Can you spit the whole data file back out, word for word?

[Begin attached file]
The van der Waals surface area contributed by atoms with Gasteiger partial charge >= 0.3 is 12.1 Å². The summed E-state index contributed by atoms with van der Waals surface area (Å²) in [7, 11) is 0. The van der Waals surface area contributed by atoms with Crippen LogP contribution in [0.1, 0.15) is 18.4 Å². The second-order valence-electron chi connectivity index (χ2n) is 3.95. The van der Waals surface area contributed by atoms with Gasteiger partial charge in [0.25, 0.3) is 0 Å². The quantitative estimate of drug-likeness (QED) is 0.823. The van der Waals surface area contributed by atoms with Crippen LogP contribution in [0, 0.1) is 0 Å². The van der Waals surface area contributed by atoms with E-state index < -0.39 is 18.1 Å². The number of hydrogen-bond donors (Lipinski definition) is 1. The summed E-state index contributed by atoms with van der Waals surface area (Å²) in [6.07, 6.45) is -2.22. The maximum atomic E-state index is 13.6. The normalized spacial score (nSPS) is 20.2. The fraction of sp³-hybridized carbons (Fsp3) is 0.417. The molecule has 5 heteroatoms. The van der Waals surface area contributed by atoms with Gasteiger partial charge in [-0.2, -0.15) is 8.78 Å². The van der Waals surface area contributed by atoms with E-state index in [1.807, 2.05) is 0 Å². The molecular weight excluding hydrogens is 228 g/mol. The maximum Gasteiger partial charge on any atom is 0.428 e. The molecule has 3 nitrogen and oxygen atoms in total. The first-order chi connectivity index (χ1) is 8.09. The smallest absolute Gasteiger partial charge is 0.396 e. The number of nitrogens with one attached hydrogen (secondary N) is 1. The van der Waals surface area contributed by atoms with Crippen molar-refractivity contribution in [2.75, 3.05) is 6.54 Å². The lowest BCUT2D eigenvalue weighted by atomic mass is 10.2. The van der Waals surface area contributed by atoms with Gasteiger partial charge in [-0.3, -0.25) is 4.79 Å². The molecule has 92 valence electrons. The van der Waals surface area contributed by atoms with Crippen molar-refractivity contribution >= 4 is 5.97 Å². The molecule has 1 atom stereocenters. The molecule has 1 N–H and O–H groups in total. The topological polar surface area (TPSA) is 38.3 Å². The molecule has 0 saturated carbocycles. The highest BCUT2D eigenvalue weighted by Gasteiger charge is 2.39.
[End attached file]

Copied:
The van der Waals surface area contributed by atoms with Gasteiger partial charge >= 0.3 is 12.1 Å². The summed E-state index contributed by atoms with van der Waals surface area (Å²) in [7, 11) is 0. The van der Waals surface area contributed by atoms with Crippen LogP contribution in [0.1, 0.15) is 18.4 Å². The second-order valence-electron chi connectivity index (χ2n) is 3.95. The van der Waals surface area contributed by atoms with Gasteiger partial charge in [0.25, 0.3) is 0 Å². The quantitative estimate of drug-likeness (QED) is 0.823. The van der Waals surface area contributed by atoms with Crippen LogP contribution in [0, 0.1) is 0 Å². The van der Waals surface area contributed by atoms with E-state index < -0.39 is 18.1 Å². The number of hydrogen-bond donors (Lipinski definition) is 1. The summed E-state index contributed by atoms with van der Waals surface area (Å²) in [6.07, 6.45) is -2.22. The maximum atomic E-state index is 13.6. The normalized spacial score (nSPS) is 20.2. The fraction of sp³-hybridized carbons (Fsp3) is 0.417. The molecule has 5 heteroatoms. The van der Waals surface area contributed by atoms with Gasteiger partial charge in [-0.2, -0.15) is 8.78 Å². The van der Waals surface area contributed by atoms with E-state index in [1.807, 2.05) is 0 Å². The molecular weight excluding hydrogens is 228 g/mol. The maximum Gasteiger partial charge on any atom is 0.428 e. The molecule has 3 nitrogen and oxygen atoms in total. The first-order chi connectivity index (χ1) is 8.09. The smallest absolute Gasteiger partial charge is 0.396 e. The number of nitrogens with one attached hydrogen (secondary N) is 1. The van der Waals surface area contributed by atoms with Crippen molar-refractivity contribution in [2.75, 3.05) is 6.54 Å². The lowest BCUT2D eigenvalue weighted by atomic mass is 10.2. The van der Waals surface area contributed by atoms with Gasteiger partial charge in [-0.3, -0.25) is 4.79 Å². The molecule has 92 valence electrons. The van der Waals surface area contributed by atoms with Crippen molar-refractivity contribution >= 4 is 5.97 Å². The molecule has 1 atom stereocenters. The molecule has 1 N–H and O–H groups in total. The topological polar surface area (TPSA) is 38.3 Å². The molecule has 0 saturated carbocycles. The highest BCUT2D eigenvalue weighted by Gasteiger charge is 2.39.